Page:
Buy now, pay later demand soars among all age groups in the UK
Demand for buy now, pay later deals has surged among all age groups in the UK, including older people, who find themselves squeezed by the cost of living crisis and in need of short-term credit.
The products, which allow users to defer or divide payments into instalments, have grown in popularity despite increasing regulatory scrutiny and concerns over the rate of consumer borrowing.
Younger users are still the group most likely to consider the products, according to a survey commissioned by UK-based financial education charity the Centre for Financial Capability. Of the 18 to 24-year-olds surveyed 54 per cent expect to take out a loan over the next year, a 6 percentage point increase compared to the same period 12 months ago.
More worryingly, say campaigners, is that demand has increased among older people — almost a fifth of over-65-year-olds say they had used the products or intend to do so in the next 12 months, according to the same survey, compared to less than 10 per cent last year.
“The fact that people of all ages are turning to buy now, pay later as they are struggling to meet payments due to rising inflation shows the need for urgent regulation of these schemes,” said Jane Goodland, trustee of the Centre for Financial Capability.
Demand for BNPL boomed during the pandemic and has continued to grow, according to data from UK open banking fintech Snoop.
Other markets have also spiked. In the US, loans made by Affirm, Afterpay, Klarna, PayPal and Zip increased from $2bn in 2019 to more than $24bn in 2021, according to the Consumer Financial Protection Bureau.
However, even as the cost of living crisis has increased demand, BNPL companies have suffered as central banks raised rates to control inflation while consumer spending sentiment has darkened, bringing once high-flying valuations down to earth.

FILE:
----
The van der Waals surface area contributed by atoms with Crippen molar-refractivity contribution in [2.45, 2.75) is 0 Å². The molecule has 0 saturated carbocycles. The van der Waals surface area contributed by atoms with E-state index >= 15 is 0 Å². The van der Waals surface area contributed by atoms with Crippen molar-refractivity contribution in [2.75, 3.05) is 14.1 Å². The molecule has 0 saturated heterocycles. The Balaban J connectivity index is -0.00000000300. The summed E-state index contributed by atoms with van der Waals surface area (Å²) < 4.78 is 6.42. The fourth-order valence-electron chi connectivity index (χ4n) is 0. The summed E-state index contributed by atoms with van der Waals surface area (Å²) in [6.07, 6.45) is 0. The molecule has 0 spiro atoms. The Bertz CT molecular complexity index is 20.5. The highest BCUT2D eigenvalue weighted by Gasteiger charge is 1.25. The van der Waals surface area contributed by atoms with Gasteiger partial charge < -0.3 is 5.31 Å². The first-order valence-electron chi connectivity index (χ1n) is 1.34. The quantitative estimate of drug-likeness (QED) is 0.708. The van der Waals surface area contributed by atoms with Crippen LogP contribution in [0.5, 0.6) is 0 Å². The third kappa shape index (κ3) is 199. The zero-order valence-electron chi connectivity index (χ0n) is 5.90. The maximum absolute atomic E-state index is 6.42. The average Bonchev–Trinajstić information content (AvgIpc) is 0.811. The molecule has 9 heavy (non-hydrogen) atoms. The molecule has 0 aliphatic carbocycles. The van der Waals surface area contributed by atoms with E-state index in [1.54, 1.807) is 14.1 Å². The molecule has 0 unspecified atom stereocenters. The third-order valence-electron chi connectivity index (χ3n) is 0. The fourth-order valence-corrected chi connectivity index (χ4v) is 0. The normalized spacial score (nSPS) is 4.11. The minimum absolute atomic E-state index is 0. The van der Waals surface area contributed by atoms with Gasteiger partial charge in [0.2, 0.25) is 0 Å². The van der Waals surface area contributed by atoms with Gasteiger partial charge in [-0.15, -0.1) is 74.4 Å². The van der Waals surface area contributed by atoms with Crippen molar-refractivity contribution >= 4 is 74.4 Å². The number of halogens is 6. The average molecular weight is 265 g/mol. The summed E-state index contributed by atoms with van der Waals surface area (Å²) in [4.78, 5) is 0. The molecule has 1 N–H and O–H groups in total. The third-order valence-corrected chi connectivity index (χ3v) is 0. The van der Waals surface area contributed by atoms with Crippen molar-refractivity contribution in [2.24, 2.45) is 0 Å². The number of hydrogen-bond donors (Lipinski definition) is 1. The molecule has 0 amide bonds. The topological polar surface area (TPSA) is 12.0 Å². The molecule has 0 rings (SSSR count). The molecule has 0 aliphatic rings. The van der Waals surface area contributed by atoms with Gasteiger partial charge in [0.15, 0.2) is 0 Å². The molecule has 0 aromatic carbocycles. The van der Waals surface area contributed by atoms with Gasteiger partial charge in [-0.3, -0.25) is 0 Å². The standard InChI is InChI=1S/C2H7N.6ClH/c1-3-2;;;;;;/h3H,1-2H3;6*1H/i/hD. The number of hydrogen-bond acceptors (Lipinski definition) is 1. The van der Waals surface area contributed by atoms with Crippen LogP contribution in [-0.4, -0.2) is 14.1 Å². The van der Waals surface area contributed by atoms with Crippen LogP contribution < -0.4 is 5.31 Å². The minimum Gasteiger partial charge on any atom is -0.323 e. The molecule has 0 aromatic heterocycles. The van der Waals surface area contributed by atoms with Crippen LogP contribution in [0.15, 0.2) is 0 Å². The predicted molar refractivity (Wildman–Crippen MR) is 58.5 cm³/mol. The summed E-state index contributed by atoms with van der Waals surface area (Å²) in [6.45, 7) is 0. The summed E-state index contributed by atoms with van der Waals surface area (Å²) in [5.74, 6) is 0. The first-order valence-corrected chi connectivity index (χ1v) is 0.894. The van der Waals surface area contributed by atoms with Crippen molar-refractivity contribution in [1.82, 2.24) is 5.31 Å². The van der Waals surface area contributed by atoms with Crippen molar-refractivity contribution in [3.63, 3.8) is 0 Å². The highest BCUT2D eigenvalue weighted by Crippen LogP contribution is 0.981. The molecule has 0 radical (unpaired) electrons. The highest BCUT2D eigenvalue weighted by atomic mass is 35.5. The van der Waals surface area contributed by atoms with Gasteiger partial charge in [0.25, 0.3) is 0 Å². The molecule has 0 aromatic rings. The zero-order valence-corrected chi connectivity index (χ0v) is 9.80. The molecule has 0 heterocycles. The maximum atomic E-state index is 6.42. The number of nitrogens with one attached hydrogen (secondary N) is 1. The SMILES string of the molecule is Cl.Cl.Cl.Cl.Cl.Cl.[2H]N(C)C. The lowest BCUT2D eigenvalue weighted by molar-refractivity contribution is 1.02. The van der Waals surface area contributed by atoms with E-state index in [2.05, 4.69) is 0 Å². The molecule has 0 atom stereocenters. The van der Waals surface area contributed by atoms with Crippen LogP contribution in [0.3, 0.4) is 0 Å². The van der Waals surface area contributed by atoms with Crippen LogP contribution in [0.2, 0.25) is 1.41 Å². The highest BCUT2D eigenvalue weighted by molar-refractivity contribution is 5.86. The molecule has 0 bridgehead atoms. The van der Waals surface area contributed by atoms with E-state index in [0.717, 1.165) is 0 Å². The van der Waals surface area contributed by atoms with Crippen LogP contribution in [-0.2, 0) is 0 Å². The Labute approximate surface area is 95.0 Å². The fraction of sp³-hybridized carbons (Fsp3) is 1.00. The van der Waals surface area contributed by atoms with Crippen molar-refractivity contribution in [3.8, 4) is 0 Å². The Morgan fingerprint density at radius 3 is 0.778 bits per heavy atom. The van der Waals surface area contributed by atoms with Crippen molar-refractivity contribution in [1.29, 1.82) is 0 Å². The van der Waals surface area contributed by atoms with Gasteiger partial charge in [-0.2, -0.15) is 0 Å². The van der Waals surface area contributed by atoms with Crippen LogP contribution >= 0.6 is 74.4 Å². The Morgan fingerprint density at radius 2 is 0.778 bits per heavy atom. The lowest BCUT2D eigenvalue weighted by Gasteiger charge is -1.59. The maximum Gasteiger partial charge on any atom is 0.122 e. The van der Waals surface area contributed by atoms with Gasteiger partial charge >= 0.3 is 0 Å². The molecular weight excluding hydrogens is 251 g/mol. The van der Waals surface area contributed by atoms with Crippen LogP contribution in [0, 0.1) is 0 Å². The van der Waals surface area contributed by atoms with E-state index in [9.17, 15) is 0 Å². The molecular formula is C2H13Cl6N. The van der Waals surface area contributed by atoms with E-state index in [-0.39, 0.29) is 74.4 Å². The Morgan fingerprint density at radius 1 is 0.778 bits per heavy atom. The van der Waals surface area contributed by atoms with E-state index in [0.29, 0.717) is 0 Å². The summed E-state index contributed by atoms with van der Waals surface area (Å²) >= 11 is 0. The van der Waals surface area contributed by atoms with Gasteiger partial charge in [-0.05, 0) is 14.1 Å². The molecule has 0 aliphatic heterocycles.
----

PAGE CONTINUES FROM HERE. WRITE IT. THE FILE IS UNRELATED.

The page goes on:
Klarna’s valuation dropped from $46bn to under $7bn in July, while shares in listed American competitor Affirm have fallen more than 83 per cent over the past year.
Charities are worried about rising demand for credit as the cost of living situation bites. Bank of England data showed that credit card borrowing jumped to £1.2bn in November from £400mn in October.
In the UK, 45 per cent of adults are struggling to keep up with at least one bill or credit commitment, said Richard Lane, director of external affairs at debt charity StepChange.
“Resorting to credit to keep up with bills or essentials is unsustainable and ultimately exacerbates problem debt,” he added.
Close to 30 per cent of respondents who had used BNPL said they had done so because they were not able to pay the full amount at the time, and a growing proportion reported paying late fees. The CFPB also found these charges grew as a proportion of total revenues from less than 5 per cent in 2020 to almost 7 per cent a year later.
BNPL loans are interest-free so long as they are paid on time but some providers, such as Sweden’s Klarna, have removed late fees in markets including the UK.
Sharon McPherson, chief executive of Glasgow-based non-profit Scotcash also, warned of an “explosion” of BNPL use among applicants, as well as other forms of debt.
“We have seen more people on higher earnings, who may have maxed out credit cards, then gone on to BNPL and now they’re coming to lenders like Scotcash because there are no other options,” she said.
BNPL is currently unregulated in the UK. In June, the government laid out plans for new rules to improve consumer protection, including requiring providers to carry out checks that customers can afford to take out loans.
The Financial Conduct Authority has previously used the broader legislation of the Consumer Rights Act to drive providers to changes some contract terms.